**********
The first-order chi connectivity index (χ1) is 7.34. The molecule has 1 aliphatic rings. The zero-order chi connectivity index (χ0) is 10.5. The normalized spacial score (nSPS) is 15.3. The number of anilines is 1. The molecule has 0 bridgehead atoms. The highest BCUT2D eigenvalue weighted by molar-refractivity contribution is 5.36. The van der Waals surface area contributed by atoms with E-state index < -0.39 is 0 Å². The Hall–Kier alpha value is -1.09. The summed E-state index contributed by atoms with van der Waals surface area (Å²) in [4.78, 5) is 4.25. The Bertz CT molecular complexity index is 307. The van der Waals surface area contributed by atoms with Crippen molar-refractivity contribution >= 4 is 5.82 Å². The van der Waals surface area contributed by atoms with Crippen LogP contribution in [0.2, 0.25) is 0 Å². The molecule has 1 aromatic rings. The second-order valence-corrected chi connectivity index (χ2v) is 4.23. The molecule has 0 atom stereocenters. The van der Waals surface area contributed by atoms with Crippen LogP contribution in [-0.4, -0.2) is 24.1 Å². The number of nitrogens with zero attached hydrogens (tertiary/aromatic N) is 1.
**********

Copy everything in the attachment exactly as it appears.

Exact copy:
The first-order chi connectivity index (χ1) is 7.34. The molecule has 1 aliphatic rings. The zero-order chi connectivity index (χ0) is 10.5. The normalized spacial score (nSPS) is 15.3. The number of anilines is 1. The molecule has 0 bridgehead atoms. The highest BCUT2D eigenvalue weighted by molar-refractivity contribution is 5.36. The van der Waals surface area contributed by atoms with E-state index < -0.39 is 0 Å². The Hall–Kier alpha value is -1.09. The summed E-state index contributed by atoms with van der Waals surface area (Å²) in [4.78, 5) is 4.25. The Bertz CT molecular complexity index is 307. The van der Waals surface area contributed by atoms with Crippen molar-refractivity contribution >= 4 is 5.82 Å². The van der Waals surface area contributed by atoms with Crippen LogP contribution in [0.2, 0.25) is 0 Å². The molecule has 1 aromatic rings. The second-order valence-corrected chi connectivity index (χ2v) is 4.23. The molecule has 0 atom stereocenters. The van der Waals surface area contributed by atoms with Crippen LogP contribution in [-0.4, -0.2) is 24.1 Å². The number of nitrogens with zero attached hydrogens (tertiary/aromatic N) is 1.